The new version of NYC Way will be even more sophisticated. It will start by asking if users are residents, commuters, or tourists, and then customize the offerings to their answers. In addition to showing the menu of offerings on the home screen, it will respond to the rotation of the phone to landscape orientation by displaying a map of the city, with various buttons that users can push to see exactly what they’re searching for and where to find it. Looking for a coffee shop near the subway station you just exited? Press the coffee button and the shops will show up on your map. Do you need to find a bathroom urgently (thanks to that coffee you had an hour ago)? Press the restrooms button, and all the public facilities in the area will pop up, too.
NYC Way will also allow users to pay their parking tickets through the app, and to get a direct line to the city’s popular 311 service, where they can report issues such as unsanitary restaurants or misbehaving landlords. “We really interact with our users and use their feedback” to improve the app, Bhatia says.
With data provided by governments around the world, MyCityWay has rolled out apps in 38 U.S. cities and about a dozen foreign towns. The company is now preparing to introduce four versions in India, for Delhi, Mumbai, Chennai, and Bangalore, Bhatia says. By the end of the year, it hopes to double the total size of its city roster.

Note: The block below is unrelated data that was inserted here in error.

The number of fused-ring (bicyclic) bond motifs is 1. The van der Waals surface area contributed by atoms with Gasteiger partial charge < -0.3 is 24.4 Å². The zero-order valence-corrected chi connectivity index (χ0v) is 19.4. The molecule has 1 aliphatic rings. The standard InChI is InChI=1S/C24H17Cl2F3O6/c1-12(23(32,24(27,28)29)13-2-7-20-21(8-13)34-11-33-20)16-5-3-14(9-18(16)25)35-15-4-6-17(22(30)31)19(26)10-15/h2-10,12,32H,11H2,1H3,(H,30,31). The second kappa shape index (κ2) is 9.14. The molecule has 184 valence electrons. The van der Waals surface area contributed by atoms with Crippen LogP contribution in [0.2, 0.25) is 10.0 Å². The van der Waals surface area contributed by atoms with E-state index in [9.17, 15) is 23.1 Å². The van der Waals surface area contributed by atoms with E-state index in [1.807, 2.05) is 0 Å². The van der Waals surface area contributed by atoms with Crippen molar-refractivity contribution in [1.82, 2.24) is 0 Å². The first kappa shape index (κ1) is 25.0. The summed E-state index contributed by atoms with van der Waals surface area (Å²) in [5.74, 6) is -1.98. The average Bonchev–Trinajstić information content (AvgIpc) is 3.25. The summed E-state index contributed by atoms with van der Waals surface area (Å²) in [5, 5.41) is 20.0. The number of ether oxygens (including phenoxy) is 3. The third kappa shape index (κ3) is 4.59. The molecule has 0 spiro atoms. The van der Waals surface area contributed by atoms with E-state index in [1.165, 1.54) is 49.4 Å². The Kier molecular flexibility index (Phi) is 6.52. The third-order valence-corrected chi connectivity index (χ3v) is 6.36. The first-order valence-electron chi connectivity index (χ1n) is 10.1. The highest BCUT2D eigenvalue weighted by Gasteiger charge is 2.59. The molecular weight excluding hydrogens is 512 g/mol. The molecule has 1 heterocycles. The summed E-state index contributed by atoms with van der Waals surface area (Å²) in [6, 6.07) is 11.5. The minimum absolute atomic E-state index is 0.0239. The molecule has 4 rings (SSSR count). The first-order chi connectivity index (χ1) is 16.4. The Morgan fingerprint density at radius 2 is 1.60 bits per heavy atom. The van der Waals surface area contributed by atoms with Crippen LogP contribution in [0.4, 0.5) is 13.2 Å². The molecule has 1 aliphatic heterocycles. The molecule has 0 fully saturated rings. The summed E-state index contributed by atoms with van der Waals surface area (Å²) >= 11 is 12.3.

It may seem strange that BMW became enamored of MyCityWay—an app that was originally designed to be used in perhaps the least car-friendly town in the world. But Bernhard Blattel, the head of Project Mobility Services for BMW, says the whole point of i Ventures is to think beyond the steering wheel. “We defined a strategy two years ago to become the leading provider of products and services for individual mobility,” Blattel says. “We are convinced that in the future, customers will need services they can use whether they’re in a car, in one of our cars, taking public transportation, or even at home planning a trip. We decided on purpose to look outside the car.”
Blattel says BMW was also stunned by how popular NYC Way had become in such a short time. The app was downloaded a million times in its first year. (There have now been 2.5 million downloads of all the city apps total, the company says.) And all of that came from word of mouth. “It’s a great example of a fast-moving company helping people plan their trips and satisfying their need for mobility,” Blattel says.
MyCityWay is now working on monetizing all those eyeballs. The company takes in some advertising revenue, but the founders believe mobile commerce will become increasingly important. Today people can buy movie and event tickets, as well as takeout food, through the app, from which MyCityWay takes a cut. Bhatia predicts these sorts of services will become more prevalent in all its city guides—providing the primary revenue source for the company. “Mobile commerce will be extremely powerful,” she says.
Bhatia adds that MyCityWay and BMW have become strategic partners with a shared vision of the future. “Yes, there are city guides, but what we’re trying to create is a location-based platform,” she says. “We’re marrying your location with your intent. We’re trying to build smarter cities.”